How much $, is too much $$?

There is a discussion going on over at Drugmonkey– about the same article that I posted on just yesterday. I’ve been following the comment thread on that post- and it’s got some rather interesting nuggets in it that I imagine I’ll come back to off and on in the next few days. The first thing that caught my eye follows, when DM asked the question:

Now with that said, what is too much funding in your view?

While the simple no-brainer kind of answer to this is- more than I’ve got already, thanks…. It’s really a great question, I think.  Regular commenter Whimple follows with…

Who said anything about, “too much”? The issue is that well-funded superstar labs should be required to demonstrate economies of scale. Here’s a fun example featured recently in Nature’s “222 NIH grants: 22 researchers” blurb: http://www.nature.com/news/2008/080319/full/452258a/box/2.html:

JOHN TAINER:
5P01CA092584-08 Structural Cell Biology of DNA Repair Machines
5R01AI022160-20 Structure and Assembly of Type IV Pili & Related Systems
2R01CA097209-06A2 Structural Biochemistry of DNA Dealkylation
5R01CA104660-05 Structural Biochemistry of RecQ Helicase Interactions
5R01CA112093-03 Structural Biology of XPB and XPD Helicases
5R01CA117638-04 Mre11/Rad50 Structural Biology for DNA Damage Responses
5P01CA092584-089002 Structural Cell Biology Core

Now, John Tainer is a crystallographer, and a really excellent one. Obviously, he’s a superlative grant writer as well, since all his grants except one are funded on the first submission. That being said, does he need six different R01s for six different crystallography projects (plus a core facility)? The most difficult project of any of a series of related projects is always the FIRST one. Once you get all the equipment, techniques and a nucleus of competent people in place, you should be able to leverage these capabilities to subsequently do more with less.

Whimple, you read my mind. I’d like to add too- that big guys with lots of grants get great postdocs… great postdocs in the labs of big guys get NRSA awards to pay their salaries…  What are these big guys spending all that money on then??? Ya Ya, I know that there is big expensive science and all… but come on- just the other day we were laying out the budgets for Dr. J. and Mrs. H. (again, over at DM), and more than one person piped up to say that personnel is the largest single cost in these budgets…

Anyway- Whimple goes on:

There’s a diversity argument to be made too. While crystallography is an excellent thing, it’s still just one thing. It’s not smart to put so many dollars into one very specialized investigational niche, while letting three or four labs working on a diversity of topics fold up and die. How many John Tainer clones does the NIH really need to train anyway? Where are all the post-docs coming out of his lab going to go? (emphasis is mine)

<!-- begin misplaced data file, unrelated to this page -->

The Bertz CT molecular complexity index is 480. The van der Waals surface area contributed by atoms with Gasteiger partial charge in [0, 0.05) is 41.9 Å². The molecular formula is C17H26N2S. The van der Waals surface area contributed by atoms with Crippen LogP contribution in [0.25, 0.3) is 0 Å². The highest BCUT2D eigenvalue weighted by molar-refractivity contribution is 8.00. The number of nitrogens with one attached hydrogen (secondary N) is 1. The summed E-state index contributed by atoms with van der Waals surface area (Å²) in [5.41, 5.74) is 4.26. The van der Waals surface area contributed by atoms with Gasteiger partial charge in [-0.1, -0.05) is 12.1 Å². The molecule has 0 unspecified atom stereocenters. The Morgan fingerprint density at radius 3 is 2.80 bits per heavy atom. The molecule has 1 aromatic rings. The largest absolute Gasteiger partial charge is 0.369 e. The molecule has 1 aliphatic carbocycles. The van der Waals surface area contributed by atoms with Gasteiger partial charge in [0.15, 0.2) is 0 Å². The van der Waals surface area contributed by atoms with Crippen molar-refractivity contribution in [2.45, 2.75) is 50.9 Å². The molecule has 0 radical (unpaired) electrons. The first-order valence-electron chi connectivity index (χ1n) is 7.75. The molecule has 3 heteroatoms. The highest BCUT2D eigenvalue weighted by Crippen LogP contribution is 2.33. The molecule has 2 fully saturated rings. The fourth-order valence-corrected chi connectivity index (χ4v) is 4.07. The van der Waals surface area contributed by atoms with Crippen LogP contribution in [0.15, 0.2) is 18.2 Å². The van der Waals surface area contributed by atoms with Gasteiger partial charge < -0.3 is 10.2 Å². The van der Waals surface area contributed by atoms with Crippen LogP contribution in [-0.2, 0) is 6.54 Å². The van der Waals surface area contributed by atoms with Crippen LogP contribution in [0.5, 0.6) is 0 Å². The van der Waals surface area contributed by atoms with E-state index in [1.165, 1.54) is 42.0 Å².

This is kind of freaking me out now, because you are practically reading my thoughts. Last night I was having a discussion with DrMrA, and these exact words crossed my lips….( although I was using a different PI as an example). And that part about putting all our $$ into a few small specialized investigational niches- let’s add to that a few  specialized investigational niches with absolutely minimal risk.

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9 thoughts on “How much $, is too much $$?

  1. Good point about the NRSA’s. I hadn’t thought of that. No wonder these guys have an army of post-docs. Bleah. Remind me again why I went into this business? 🙂

  2. Drugmonkey- The threshold for what?And if that’s a threshold for something- that’s 2 R01s if you get the whole 250. Not 6.

    whimple- I’m asking myself that from time to time. And about the end of February we should have a virtual Kool-aid together.

  3. I was just throwing that out there because you weren’t getting any comments. look let’s be real. whatever we personally think would be just a little bit more than we’d like for our own operation..that’s the threshold. there is just no way to be objective about this question.

    i’m interested in hearing what people think though.

    maybe it is better to think about effort. i think 20% is plenty to run an R01, assuming you have the equivalent of a full time postdoc or grad student on it as well.

  4. that big guys with lots of grants get great postdocs… great postdocs in the labs of big guys get NRSA awards to pay their salaries…

    Just a thought- I work in one of these labs (my PI has maybe 6-7 NIH grants), and the postdocs here have been having terrible luck getting their NRSA awards. The common feedback is that our lab is “too big” without enough “training structure” for a proper NRSA experience.

    I won’t get into why I disagree with that here, but perhaps you could take heart knowing that only about 5% of the postdocs in my lab are further funded by the NIH.

  5. there is just no way to be objective about this question.

    This statement is flat-out wrong. Take your favorite measure of scientific productivity (# of papers, cumulative impact factors, whatever) and normalize to dollars. You want to know the shape of this curve with respect to dollars. The question is: at what funding level (if any) does dollar-normalized productivity start to fall off?

  6. Pingback: Your Grant in Review: Research Support | DrugMonkey

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